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While the impact of COVID-19 on the respiratory system of infected patients is well known, research shows that impact on the kidneys can be just as concerning. Acute Kidney Injury (AKI), an abrupt decrease in kidney function that frequently affects hospitalized patients and has been associated with higher mortality, is also frequent among hospitalized COVID-19 patients. However, little is known about the actual impact of AKI on healthcare resource utilization and costs among hospitalized patients with COVID-19.
There is an urgent need to understand the clinical and economic consequences associated with AKI in hospitalized patients with COVID-19 to better inform treatment decisions and healthcare resource allocation.
Research collaboration between bioMérieux and PINC AI™ Applied Sciences (PAS), an instrumental part of the Premier’s technology and services platform, PINC AI™.
bioMérieux, a global leader in in vitro diagnostics, joined forces with PINC AI™ Applied Sciences (PAS), the research and analytics division of Premier. Using the PINC AI™ Healthcare Database (PHD), they pinpointed real-world evidence on the consequences of AKI in hospitalized COVID-19 patients.
The Premier-bioMérieux Research Study
The Research team selected the PHD, based on the breadth and depth of patient data, as the data source for its retrospective real-world cohort study aimed to compare characteristics, clinical outcomes, healthcare resource utilization (HRU) and costs for hospitalized U.S. COVID-19 patients aged ≥ 18 years, with and without AKI during their initial hospitalization. The study time took place between April 1 and Oct. 31, 2020, with 30-day follow-up outcomes and 365-day lookback for comorbidities.
- Among 208,583 hospitalized patients with COVID-19, approximately 1 out of 3 patients had AKI during their hospitalization, or (1 out of 2 among COVID-19 patients admitted to the ICU).
- COVID-19 patients with AKI were 3.7 times more likely to be admitted to the ICU during their hospitalization than COVID-19 patients without AKI.
- COVID-19 patients with AKI had more than five times higher odds of death, approximately 50 percent longer length of stay (LOS) and almost doubled mean costs (more than $20,000) during their initial hospitalization, compared with those without AKI.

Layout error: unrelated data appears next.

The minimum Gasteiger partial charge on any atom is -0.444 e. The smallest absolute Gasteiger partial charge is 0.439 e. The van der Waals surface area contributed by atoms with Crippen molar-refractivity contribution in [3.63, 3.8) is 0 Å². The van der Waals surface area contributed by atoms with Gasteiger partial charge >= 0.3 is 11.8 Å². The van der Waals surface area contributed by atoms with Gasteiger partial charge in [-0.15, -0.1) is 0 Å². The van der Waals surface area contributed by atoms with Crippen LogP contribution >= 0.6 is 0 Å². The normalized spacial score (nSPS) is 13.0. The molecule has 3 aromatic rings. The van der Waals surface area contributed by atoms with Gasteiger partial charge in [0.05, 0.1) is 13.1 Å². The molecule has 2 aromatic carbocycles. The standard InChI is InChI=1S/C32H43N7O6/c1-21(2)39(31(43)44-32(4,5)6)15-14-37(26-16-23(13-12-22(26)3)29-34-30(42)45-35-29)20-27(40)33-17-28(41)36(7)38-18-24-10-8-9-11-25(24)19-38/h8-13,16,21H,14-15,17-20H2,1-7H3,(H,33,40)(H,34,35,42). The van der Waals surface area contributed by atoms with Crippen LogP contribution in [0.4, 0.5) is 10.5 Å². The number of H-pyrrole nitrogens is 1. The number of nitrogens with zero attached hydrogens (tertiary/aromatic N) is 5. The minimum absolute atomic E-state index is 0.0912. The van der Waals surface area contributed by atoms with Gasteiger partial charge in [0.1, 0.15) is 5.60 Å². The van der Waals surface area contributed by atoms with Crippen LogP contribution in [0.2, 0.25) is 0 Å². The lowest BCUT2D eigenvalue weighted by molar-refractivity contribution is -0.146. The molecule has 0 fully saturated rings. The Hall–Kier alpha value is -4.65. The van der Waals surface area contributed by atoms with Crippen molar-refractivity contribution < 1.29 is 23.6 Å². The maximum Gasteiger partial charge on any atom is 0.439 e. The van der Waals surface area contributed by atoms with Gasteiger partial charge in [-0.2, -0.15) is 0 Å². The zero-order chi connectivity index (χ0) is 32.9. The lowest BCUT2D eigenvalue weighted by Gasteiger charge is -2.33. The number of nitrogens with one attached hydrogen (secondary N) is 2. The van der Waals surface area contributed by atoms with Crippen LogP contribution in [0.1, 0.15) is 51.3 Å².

- Finally, among patients who were discharged alive without having dialysis, AKI was associated with 2.7 times higher odds of having dialysis during the subsequent 30 days after the initial hospitalization.
The results of this study, presented at the European Society of Intensive Medicine’s (ESICM) annual conference, LIVES on Oct. 4 and referenced here on page 2, support the implementation of preventive measures to decrease the incidence of AKI among hospitalized COVID-19 patients and reduce the utilization of costly resources such as dialysis and the ICU.
Robust Data at Researchers Fingertips
PINC AI Applied Sciences partners with life sciences, academia, government agencies, and healthcare insurers and providers, enabling them with robust PHD data for real-world applied research and analytics, science implementation and prospective research and clinical trials that help inform evidence-based practices and improve quality, safety and cost-effectiveness of care.
The PHD comprises more than 20 years of de-identified data from over 1,030 hospitals spanning multiple therapeutic areas and quality improvement areas. Currently, the PHD contains data from more than 1 billion inpatient and hospital-based outpatient encounters.
In addition to the standardized data contained in the PHD, the PAS team developed a Special Release of the PHD (PHD-SR) to help drive COVID-19 research. The PHD-SR has shortened the data lag time from five months to two weeks, making it the ideal source of data for studying the disease. Today, the PHD-SR contains real-world data representing more than 2.4 million inpatient and hospital-based outpatient encounters with a COVID-19 diagnosis.
Discover how the PHD has fueled leading COVID-19 research conducted by the PAS research team, Centers for Disease Control and Prevention, the National Institutes of Health and others.
Find out more about the capabilities of the PHD as they relate to COVID-19 data.
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